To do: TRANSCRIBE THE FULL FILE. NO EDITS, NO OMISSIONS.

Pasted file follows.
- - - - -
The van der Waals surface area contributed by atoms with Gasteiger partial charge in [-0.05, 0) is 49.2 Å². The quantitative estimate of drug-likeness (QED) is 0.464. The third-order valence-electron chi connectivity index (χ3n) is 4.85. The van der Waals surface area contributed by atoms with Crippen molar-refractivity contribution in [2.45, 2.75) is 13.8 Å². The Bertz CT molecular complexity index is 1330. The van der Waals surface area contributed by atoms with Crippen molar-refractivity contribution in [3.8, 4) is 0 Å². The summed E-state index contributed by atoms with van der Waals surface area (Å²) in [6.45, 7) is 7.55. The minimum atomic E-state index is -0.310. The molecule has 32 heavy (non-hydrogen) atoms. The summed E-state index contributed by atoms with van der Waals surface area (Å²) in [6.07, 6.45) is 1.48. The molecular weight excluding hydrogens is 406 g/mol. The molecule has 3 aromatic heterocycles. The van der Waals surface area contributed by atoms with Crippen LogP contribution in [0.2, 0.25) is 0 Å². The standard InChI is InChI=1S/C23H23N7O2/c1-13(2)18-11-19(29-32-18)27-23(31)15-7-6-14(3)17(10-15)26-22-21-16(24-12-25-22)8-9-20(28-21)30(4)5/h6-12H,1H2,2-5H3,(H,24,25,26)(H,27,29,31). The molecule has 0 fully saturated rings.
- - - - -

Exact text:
The van der Waals surface area contributed by atoms with Gasteiger partial charge in [-0.05, 0) is 49.2 Å². The quantitative estimate of drug-likeness (QED) is 0.464. The third-order valence-electron chi connectivity index (χ3n) is 4.85. The van der Waals surface area contributed by atoms with Crippen molar-refractivity contribution in [2.45, 2.75) is 13.8 Å². The Bertz CT molecular complexity index is 1330. The van der Waals surface area contributed by atoms with Crippen molar-refractivity contribution in [3.8, 4) is 0 Å². The summed E-state index contributed by atoms with van der Waals surface area (Å²) in [6.45, 7) is 7.55. The minimum atomic E-state index is -0.310. The molecule has 32 heavy (non-hydrogen) atoms. The summed E-state index contributed by atoms with van der Waals surface area (Å²) in [6.07, 6.45) is 1.48. The molecular weight excluding hydrogens is 406 g/mol. The molecule has 3 aromatic heterocycles. The van der Waals surface area contributed by atoms with Crippen LogP contribution in [0.2, 0.25) is 0 Å². The standard InChI is InChI=1S/C23H23N7O2/c1-13(2)18-11-19(29-32-18)27-23(31)15-7-6-14(3)17(10-15)26-22-21-16(24-12-25-22)8-9-20(28-21)30(4)5/h6-12H,1H2,2-5H3,(H,24,25,26)(H,27,29,31). The molecule has 0 fully saturated rings.